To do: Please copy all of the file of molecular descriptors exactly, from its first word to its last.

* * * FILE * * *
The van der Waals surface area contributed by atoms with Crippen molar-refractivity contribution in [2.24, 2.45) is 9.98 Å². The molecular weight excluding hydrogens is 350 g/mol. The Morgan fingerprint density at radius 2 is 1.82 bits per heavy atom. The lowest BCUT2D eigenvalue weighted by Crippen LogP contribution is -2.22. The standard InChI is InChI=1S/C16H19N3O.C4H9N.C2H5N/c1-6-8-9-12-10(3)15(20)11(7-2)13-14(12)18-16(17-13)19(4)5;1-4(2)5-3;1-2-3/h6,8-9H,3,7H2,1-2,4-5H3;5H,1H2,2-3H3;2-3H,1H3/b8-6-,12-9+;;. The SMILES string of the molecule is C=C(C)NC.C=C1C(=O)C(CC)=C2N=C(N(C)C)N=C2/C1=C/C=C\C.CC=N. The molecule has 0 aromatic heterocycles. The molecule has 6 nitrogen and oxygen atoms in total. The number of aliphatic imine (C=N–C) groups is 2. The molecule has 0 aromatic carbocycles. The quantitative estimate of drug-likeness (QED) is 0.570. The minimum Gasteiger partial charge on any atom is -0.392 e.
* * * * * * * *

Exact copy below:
The van der Waals surface area contributed by atoms with Crippen molar-refractivity contribution in [2.24, 2.45) is 9.98 Å². The molecular weight excluding hydrogens is 350 g/mol. The Morgan fingerprint density at radius 2 is 1.82 bits per heavy atom. The lowest BCUT2D eigenvalue weighted by Crippen LogP contribution is -2.22. The standard InChI is InChI=1S/C16H19N3O.C4H9N.C2H5N/c1-6-8-9-12-10(3)15(20)11(7-2)13-14(12)18-16(17-13)19(4)5;1-4(2)5-3;1-2-3/h6,8-9H,3,7H2,1-2,4-5H3;5H,1H2,2-3H3;2-3H,1H3/b8-6-,12-9+;;. The SMILES string of the molecule is C=C(C)NC.C=C1C(=O)C(CC)=C2N=C(N(C)C)N=C2/C1=C/C=C\C.CC=N. The molecule has 0 aromatic heterocycles. The molecule has 6 nitrogen and oxygen atoms in total. The number of aliphatic imine (C=N–C) groups is 2. The molecule has 0 aromatic carbocycles. The quantitative estimate of drug-likeness (QED) is 0.570. The minimum Gasteiger partial charge on any atom is -0.392 e.